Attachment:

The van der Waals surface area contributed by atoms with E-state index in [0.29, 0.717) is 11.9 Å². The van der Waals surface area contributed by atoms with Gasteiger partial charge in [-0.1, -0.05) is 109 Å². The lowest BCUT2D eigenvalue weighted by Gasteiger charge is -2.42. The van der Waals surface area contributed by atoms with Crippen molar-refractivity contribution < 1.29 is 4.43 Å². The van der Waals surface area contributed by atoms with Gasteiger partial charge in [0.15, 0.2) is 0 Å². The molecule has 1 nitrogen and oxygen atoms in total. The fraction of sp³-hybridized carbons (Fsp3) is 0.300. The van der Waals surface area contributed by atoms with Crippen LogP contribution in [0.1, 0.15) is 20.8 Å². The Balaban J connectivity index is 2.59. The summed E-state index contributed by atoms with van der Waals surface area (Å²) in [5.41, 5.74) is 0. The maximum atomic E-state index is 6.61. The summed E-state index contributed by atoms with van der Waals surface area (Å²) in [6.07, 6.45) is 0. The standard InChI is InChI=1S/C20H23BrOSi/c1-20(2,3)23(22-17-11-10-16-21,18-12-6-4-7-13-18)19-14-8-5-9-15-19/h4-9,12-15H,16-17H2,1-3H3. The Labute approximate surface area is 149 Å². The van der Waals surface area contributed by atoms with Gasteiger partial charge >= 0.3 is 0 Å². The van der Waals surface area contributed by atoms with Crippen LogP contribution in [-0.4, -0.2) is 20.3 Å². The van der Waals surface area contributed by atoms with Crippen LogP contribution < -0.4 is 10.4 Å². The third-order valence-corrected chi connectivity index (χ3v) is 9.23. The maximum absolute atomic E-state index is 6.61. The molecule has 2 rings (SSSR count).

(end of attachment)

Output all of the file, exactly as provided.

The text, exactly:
The van der Waals surface area contributed by atoms with E-state index in [0.29, 0.717) is 11.9 Å². The van der Waals surface area contributed by atoms with Gasteiger partial charge in [-0.1, -0.05) is 109 Å². The lowest BCUT2D eigenvalue weighted by Gasteiger charge is -2.42. The van der Waals surface area contributed by atoms with Crippen molar-refractivity contribution < 1.29 is 4.43 Å². The van der Waals surface area contributed by atoms with Gasteiger partial charge in [0.15, 0.2) is 0 Å². The molecule has 1 nitrogen and oxygen atoms in total. The fraction of sp³-hybridized carbons (Fsp3) is 0.300. The van der Waals surface area contributed by atoms with Crippen LogP contribution in [0.1, 0.15) is 20.8 Å². The Balaban J connectivity index is 2.59. The summed E-state index contributed by atoms with van der Waals surface area (Å²) in [5.41, 5.74) is 0. The maximum atomic E-state index is 6.61. The summed E-state index contributed by atoms with van der Waals surface area (Å²) in [6.07, 6.45) is 0. The standard InChI is InChI=1S/C20H23BrOSi/c1-20(2,3)23(22-17-11-10-16-21,18-12-6-4-7-13-18)19-14-8-5-9-15-19/h4-9,12-15H,16-17H2,1-3H3. The Labute approximate surface area is 149 Å². The van der Waals surface area contributed by atoms with Gasteiger partial charge >= 0.3 is 0 Å². The van der Waals surface area contributed by atoms with Crippen LogP contribution in [-0.4, -0.2) is 20.3 Å². The van der Waals surface area contributed by atoms with Crippen LogP contribution < -0.4 is 10.4 Å². The third-order valence-corrected chi connectivity index (χ3v) is 9.23. The maximum absolute atomic E-state index is 6.61. The molecule has 2 rings (SSSR count).